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Pro-EU rally in Ukraine turns violent

Protesters clash with police guarding the presidential administration building in downtown Kiev, Ukraine, on Sunday. More than 100,000 demonstrators chased away police to rally in the center of Ukraine’s capital. Police allowed the rally to proceed peacefully, but when a few thousand protesters tried to storm the nearby presidential administration building with a front loader, riot police used tear gas, truncheons and flash grenades to drive them back. Dozens of people with what appeared to be head injuries were taken away by ambulance. AP photo

Protesters clash with police guarding the presidential administration building in downtown Kiev, Ukraine, on Sunday. More than 100,000 demonstrators chased away police to rally in the center of Ukraine’s capital. Police allowed the rally to proceed peacefully, but when a few thousand protesters tried to storm the nearby presidential administration building with a front loader, riot police used tear gas, truncheons and flash grenades to drive them back. Dozens of people with what appeared to be head injuries were taken away by ambulance. AP photo

KIEV, Ukraine — A protest by about 300,000 Ukrainians angered by their government’s decision to freeze integration with the West turned violent Sunday, when a group of demonstrators besieged the president’s office and police drove them back with truncheons, tear gas and flash grenades. Dozens of people were injured.

The mass rally in central Kiev defied a government ban on protests on Independence Square, in the biggest show of anger over President Viktor Yanukovych’s refusal to sign a political and economic agreement with the European Union.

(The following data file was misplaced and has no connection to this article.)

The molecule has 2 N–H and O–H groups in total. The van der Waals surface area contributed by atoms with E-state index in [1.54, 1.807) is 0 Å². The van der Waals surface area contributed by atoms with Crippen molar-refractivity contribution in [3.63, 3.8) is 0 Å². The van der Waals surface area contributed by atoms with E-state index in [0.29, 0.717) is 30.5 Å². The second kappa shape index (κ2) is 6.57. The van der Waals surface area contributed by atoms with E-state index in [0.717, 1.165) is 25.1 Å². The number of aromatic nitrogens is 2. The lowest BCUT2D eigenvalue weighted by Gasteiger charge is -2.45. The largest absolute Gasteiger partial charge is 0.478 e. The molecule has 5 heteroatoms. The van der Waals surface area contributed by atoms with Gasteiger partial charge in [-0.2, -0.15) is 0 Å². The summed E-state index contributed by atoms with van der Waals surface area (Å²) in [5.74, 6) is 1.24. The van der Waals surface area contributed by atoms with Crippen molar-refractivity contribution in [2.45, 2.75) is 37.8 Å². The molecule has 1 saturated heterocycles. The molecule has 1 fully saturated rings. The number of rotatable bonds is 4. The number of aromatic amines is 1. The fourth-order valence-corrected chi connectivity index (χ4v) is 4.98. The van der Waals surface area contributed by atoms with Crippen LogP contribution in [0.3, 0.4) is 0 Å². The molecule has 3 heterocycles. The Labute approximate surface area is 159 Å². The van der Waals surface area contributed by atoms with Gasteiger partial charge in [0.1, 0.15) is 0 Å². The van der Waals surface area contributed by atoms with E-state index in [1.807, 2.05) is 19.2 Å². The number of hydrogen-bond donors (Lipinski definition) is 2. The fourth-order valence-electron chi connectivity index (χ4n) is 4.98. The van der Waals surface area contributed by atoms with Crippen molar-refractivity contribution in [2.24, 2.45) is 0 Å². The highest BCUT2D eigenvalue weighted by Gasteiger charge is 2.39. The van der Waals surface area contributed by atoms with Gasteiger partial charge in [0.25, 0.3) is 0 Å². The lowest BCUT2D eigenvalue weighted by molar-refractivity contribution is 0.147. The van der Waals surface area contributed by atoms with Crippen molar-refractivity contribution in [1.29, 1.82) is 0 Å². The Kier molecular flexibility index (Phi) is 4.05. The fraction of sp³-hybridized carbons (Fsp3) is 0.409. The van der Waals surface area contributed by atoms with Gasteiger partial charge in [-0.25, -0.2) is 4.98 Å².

The protesters also were infuriated by the violent dispersal of a small, opposition rally two nights before.

While opposition leaders called for a nationwide strike and prolonged peaceful street protests to demand that the government resign, several thousand people broke away and marched to Yanukovych’s nearby office.

A few hundred of them, wearing masks, threw rocks and other objects at police and attempted to break through the police lines with a front loader. After several hours of clashes, riot police used force to push them back. Dozens of people with what appeared to be head injuries were taken away by ambulance. Several journalists, including some beaten by police, were injured in the clashes.

Opposition leaders denounced the clashes as a provocation aimed at discrediting the peaceful demonstration and charged that the people who incited the storming of the presidential office were government-hired thugs. Speaking before the vast crowds on Independence Square from the roof of a bus, the opposition leaders demanded that Yanukovych and his government resign.

“Our plan is clear: It’s not a demonstration, it’s not a reaction. It’s a revolution,” said Yuriy Lutsenko, a former interior minister who is now an opposition leader.

Thousands of protesters remained late into the evening and some were preparing to spend the night on the square.

As the demonstrators approached Independence Square and swept away metal barriers from around a large Christmas tree set up in the center, all police left the square. About a dozen people then climbed the tree to hang EU and Ukrainian flags from its branches.

Several hundred demonstrators never made it to the square. Along the way they burst into the Kiev city administration building and occupied it, in defiance of police, who tried unsuccessfully to drive them away by using tear gas.

The EU agreement had been eagerly anticipated by Ukrainians who want their country of 45 million people to break out of Moscow’s orbit. Opinion surveys in recent months showed about 45 percent of Ukrainians supporting closer integration with the EU and a third or less favoring closer ties with Russia. Moscow tried to block the deal with the EU by banning some Ukrainian imports and threatening more trade sanctions.

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